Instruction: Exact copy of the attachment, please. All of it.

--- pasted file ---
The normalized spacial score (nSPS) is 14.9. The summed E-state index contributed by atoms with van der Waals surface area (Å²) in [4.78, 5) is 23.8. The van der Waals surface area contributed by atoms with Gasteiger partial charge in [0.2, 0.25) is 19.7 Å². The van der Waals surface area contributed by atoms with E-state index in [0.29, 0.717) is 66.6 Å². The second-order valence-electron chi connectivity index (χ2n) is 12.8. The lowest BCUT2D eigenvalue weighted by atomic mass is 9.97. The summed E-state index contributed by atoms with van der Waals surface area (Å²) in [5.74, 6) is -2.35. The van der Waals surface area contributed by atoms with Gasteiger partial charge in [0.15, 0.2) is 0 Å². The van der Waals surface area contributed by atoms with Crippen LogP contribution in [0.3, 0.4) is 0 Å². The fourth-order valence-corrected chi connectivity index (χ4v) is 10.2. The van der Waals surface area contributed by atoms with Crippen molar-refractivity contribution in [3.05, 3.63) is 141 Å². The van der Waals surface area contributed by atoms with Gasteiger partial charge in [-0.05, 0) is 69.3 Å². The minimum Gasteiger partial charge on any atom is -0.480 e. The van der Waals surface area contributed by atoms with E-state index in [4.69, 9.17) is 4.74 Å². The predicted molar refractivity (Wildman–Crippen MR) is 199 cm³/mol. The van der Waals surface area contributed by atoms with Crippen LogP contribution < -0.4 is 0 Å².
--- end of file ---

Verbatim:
The normalized spacial score (nSPS) is 14.9. The summed E-state index contributed by atoms with van der Waals surface area (Å²) in [4.78, 5) is 23.8. The van der Waals surface area contributed by atoms with Gasteiger partial charge in [0.2, 0.25) is 19.7 Å². The van der Waals surface area contributed by atoms with E-state index in [0.29, 0.717) is 66.6 Å². The second-order valence-electron chi connectivity index (χ2n) is 12.8. The lowest BCUT2D eigenvalue weighted by atomic mass is 9.97. The summed E-state index contributed by atoms with van der Waals surface area (Å²) in [5.74, 6) is -2.35. The van der Waals surface area contributed by atoms with Gasteiger partial charge in [0.15, 0.2) is 0 Å². The van der Waals surface area contributed by atoms with Crippen LogP contribution in [0.3, 0.4) is 0 Å². The fourth-order valence-corrected chi connectivity index (χ4v) is 10.2. The van der Waals surface area contributed by atoms with Crippen molar-refractivity contribution in [3.05, 3.63) is 141 Å². The van der Waals surface area contributed by atoms with Gasteiger partial charge in [-0.05, 0) is 69.3 Å². The minimum Gasteiger partial charge on any atom is -0.480 e. The van der Waals surface area contributed by atoms with E-state index in [4.69, 9.17) is 4.74 Å². The predicted molar refractivity (Wildman–Crippen MR) is 199 cm³/mol. The van der Waals surface area contributed by atoms with Crippen LogP contribution < -0.4 is 0 Å².